The lower court, on the basis of the conflicting evidence, promulgated the decision now on appeal. It found the accused, now appellant, Proceso Aballe y Quindala, alias Sisoy, guilty beyond reasonable doubt of the crime of rape, sentencing him to suffer the penalty of reclusion perpetua, or life imprisonment, to indemnify the offended party in the amount of P20,000 as moral and exemplary damages, and to pay the costs.

As noted at the outset, the decision must be affirmed.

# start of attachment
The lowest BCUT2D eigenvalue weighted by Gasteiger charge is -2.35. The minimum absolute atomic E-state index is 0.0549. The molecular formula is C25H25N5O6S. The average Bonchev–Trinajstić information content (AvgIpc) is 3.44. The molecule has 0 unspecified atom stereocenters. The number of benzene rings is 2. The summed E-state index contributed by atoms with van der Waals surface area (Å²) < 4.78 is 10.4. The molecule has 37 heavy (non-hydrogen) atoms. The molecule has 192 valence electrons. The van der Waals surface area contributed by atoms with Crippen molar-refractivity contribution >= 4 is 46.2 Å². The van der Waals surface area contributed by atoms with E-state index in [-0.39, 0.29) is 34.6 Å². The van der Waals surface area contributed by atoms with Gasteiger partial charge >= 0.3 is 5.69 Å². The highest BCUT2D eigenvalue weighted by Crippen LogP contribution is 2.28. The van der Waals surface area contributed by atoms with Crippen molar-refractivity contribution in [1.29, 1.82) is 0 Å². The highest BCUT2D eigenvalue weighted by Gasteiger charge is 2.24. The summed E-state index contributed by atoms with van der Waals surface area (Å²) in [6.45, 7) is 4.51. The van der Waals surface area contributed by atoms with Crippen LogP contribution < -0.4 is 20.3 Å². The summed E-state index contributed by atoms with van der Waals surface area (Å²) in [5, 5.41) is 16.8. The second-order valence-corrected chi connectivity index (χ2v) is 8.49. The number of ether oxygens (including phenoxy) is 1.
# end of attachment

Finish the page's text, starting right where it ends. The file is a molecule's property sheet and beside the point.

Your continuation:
1. In the eleven-page brief of appellant, there was no reference whatsoever to his defense of alibi. What was stressed was that there could have been no rape. At the most, if the incident did occur, what was committed amounted merely to acts of lasciviousness. Appellant, of course, could rightly rely on the constitutional presumption of innocence. Such presumption, however, had been overcome by the carefully-crafted and well-reasoned decision of the trial judge. He scrutinized the evidence minutely. What is more, the appealed decision set forth cogent reasons why the prosecution must prevail, the guilt of the accused, having been "proven clearly, positively and satisfactorily." 64 He pointed to the weakness of the defense of alibi, there being the categorical testimony of Zenaida Tablo that she saw the accused run away from the scene of the crime, not to say that there was such admission by the accused himself that he was in that area, although claiming that he was alone. 65 Moreover, there was proof of sexual intercourse, as shown by the findings of Dra. Caridad Mancao, not to mention the blood-stained yellow panties. The latter circumstance, as rightly pointed out, has no logical or reasonable explanation other than the sexual act being performed, in the absence of evidence that complainant was already menstruating. Neither was it convinced that the "victim’s low mentality and difficulty of communication" was a bar to accepting her testimony "that she was indeed lured and induced by the accused to go with him to the reclamation area; that he bit her on the mouth; that he took off her panty; that he fingered her and then inserted his penis into vagina." 66 The appealed decision likewise stressed the lack of credibility to the denial of appellant that he even touched the victim, for if such were indeed the case, there would have not been any laceration of her genital organ. Lastly, the Court referred to the failure of appellant "to explain convincingly why he had to walk that far [2-1/2 kilometers away from place of occurrence] and why he had to keep walking even after curfew hours, unless he was really fleeing away from the scene of his dastardly crime after having been caught and seen by prosecution witness Zenaida Tablo and her companions." 67